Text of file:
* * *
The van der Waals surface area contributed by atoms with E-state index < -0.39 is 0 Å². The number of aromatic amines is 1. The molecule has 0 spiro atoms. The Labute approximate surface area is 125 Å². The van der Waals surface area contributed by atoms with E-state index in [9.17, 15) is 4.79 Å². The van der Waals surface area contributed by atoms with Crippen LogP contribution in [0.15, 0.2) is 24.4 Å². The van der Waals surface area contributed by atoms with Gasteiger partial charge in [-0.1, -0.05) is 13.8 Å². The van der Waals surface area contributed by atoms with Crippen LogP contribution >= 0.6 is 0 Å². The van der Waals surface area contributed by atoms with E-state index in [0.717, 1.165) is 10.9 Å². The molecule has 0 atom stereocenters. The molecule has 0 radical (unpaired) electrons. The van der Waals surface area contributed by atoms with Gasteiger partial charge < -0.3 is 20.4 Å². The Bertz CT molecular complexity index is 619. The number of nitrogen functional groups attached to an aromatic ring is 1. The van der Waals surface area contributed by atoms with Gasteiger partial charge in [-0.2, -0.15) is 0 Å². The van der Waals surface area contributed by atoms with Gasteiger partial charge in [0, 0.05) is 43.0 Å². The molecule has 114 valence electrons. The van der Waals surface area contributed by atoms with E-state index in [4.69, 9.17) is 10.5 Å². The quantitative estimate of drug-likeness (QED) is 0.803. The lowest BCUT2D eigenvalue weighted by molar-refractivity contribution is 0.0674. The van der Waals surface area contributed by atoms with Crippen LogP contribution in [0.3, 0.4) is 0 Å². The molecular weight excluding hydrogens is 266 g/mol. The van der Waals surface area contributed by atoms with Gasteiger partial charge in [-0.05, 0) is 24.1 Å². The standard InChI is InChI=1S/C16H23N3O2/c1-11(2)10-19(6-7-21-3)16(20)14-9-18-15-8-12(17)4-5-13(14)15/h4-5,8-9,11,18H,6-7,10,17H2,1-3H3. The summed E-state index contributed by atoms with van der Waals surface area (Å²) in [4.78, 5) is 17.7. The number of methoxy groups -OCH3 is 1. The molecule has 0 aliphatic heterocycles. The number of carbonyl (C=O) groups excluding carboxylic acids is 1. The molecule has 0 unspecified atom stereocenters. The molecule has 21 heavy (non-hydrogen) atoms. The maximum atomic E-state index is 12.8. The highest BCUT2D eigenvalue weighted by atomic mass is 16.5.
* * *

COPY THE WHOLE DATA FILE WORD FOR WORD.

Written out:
The van der Waals surface area contributed by atoms with E-state index < -0.39 is 0 Å². The number of aromatic amines is 1. The molecule has 0 spiro atoms. The Labute approximate surface area is 125 Å². The van der Waals surface area contributed by atoms with E-state index in [9.17, 15) is 4.79 Å². The van der Waals surface area contributed by atoms with Crippen LogP contribution in [0.15, 0.2) is 24.4 Å². The van der Waals surface area contributed by atoms with Gasteiger partial charge in [-0.1, -0.05) is 13.8 Å². The van der Waals surface area contributed by atoms with Crippen LogP contribution >= 0.6 is 0 Å². The van der Waals surface area contributed by atoms with E-state index in [0.717, 1.165) is 10.9 Å². The molecule has 0 atom stereocenters. The molecule has 0 radical (unpaired) electrons. The van der Waals surface area contributed by atoms with Gasteiger partial charge < -0.3 is 20.4 Å². The Bertz CT molecular complexity index is 619. The number of nitrogen functional groups attached to an aromatic ring is 1. The van der Waals surface area contributed by atoms with Gasteiger partial charge in [-0.2, -0.15) is 0 Å². The van der Waals surface area contributed by atoms with Gasteiger partial charge in [0, 0.05) is 43.0 Å². The molecule has 114 valence electrons. The van der Waals surface area contributed by atoms with E-state index in [4.69, 9.17) is 10.5 Å². The quantitative estimate of drug-likeness (QED) is 0.803. The lowest BCUT2D eigenvalue weighted by molar-refractivity contribution is 0.0674. The van der Waals surface area contributed by atoms with Crippen LogP contribution in [0.3, 0.4) is 0 Å². The molecular weight excluding hydrogens is 266 g/mol. The van der Waals surface area contributed by atoms with Gasteiger partial charge in [-0.05, 0) is 24.1 Å². The standard InChI is InChI=1S/C16H23N3O2/c1-11(2)10-19(6-7-21-3)16(20)14-9-18-15-8-12(17)4-5-13(14)15/h4-5,8-9,11,18H,6-7,10,17H2,1-3H3. The summed E-state index contributed by atoms with van der Waals surface area (Å²) in [4.78, 5) is 17.7. The number of methoxy groups -OCH3 is 1. The molecule has 0 aliphatic heterocycles. The number of carbonyl (C=O) groups excluding carboxylic acids is 1. The molecule has 0 unspecified atom stereocenters. The molecule has 21 heavy (non-hydrogen) atoms. The maximum atomic E-state index is 12.8. The highest BCUT2D eigenvalue weighted by atomic mass is 16.5.